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HDTV? Check. Surround sound system? Check. Xbox 360? Check. Nintendo Wii? Check. HD-DVD Player? Check. Sky HD? Check. Media Center PC? Check. Add to that a PS3 on order and you’ve got all the kit you’re ever likely to need for the next few years, right? Wrong.
The problem of course, and AV enthusiasts the world over will be nodding sagely right now, is that no TV you buy will ever have enough connections to cater for all this expensive gear. And who wants to spend their days crawling behind the TV to switch things around? I don’t, for one.
Enough questions though, let’s have some answers. Back in August, Riyad reviewed the AV Tool AV-5831 Component Video AV Switcher, and found it to be a superb solution for your component connection problems.
That, however, had only three inputs and there’s a good chance you’ll need more than that with all the new high definition equipment competing for your component connections. Enter Joytech and the Control Center 540C for Xbox 360, which sports an impressive array of connections and Xbox 360-esque styling.
Available via Joytech’s Online Store and various other online retailers, the 540C sports four rear mounted component, composite, S-Video and optical audio inputs, one front mounted composite and S-Video input, a proprietary Xbox 360 AV input and a 10/100 Ethernet hub with five inputs.
That’s a lot of connectivity right there and, when you consider how much you’re likely to spend on equipment to connect to the 540C, £70-90 is a minor dent to your credit balance.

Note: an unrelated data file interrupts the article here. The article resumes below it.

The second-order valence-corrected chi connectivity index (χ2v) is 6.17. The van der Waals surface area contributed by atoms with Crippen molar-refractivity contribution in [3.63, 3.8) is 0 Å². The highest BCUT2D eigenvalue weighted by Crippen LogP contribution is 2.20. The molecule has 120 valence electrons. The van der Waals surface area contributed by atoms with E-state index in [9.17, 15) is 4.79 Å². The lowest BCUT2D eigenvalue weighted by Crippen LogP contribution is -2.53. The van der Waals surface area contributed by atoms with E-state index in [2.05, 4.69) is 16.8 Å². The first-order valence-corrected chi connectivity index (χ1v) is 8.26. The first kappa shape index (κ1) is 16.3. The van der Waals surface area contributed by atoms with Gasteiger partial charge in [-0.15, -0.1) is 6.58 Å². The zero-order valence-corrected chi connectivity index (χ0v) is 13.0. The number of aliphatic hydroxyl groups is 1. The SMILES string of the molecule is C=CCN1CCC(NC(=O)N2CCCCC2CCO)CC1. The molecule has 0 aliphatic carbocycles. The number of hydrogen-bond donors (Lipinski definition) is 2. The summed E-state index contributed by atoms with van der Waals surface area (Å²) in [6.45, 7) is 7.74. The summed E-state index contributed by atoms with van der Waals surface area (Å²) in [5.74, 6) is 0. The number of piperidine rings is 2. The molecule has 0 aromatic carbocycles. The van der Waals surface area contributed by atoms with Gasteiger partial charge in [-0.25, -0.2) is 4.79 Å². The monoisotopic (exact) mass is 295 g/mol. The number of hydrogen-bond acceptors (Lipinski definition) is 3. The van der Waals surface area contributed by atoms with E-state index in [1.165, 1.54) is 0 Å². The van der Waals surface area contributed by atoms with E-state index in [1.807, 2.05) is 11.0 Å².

Of all the features, the Xbox 360 styling had me most concerned. Don’t get me wrong, I don’t hate the Xbox 360 look, but it’s no great beauty either, with its concave curvature making it look rather like the console equivalent of a steroid fuelled body builder.
Thankfully, the 540C isn’t quite a faithful recreation and takes a few liberties to make it seem rather less bulky. Though the 540C has the same depth and height when in its vertical position, it’s not as wide as the Xbox 360 and the curvature is rather less pronounced. This gives the unit a rather less domineering look, and this is certainly favourable over a perfect replica of the Xbox 360 chassis.
On the front of the unit you’ll find an infrared sensor – for the included remote – power and channel switch buttons and an LCD display. In a nice touch the 540C has a motion sensor that detects the position of your unit, rotating the LCD display to suit.
Finally, hidden behind a flap on the front, are the front mounted composite and S-Video inputs. The flap is rather awkward to open at first and feels a little cheap, but you’ll soon find a knack to getting it open.
Happily, this is the only overt piece of cheapness to be found and though the plastics are by no means top of the range they are at least put together in a secure manner.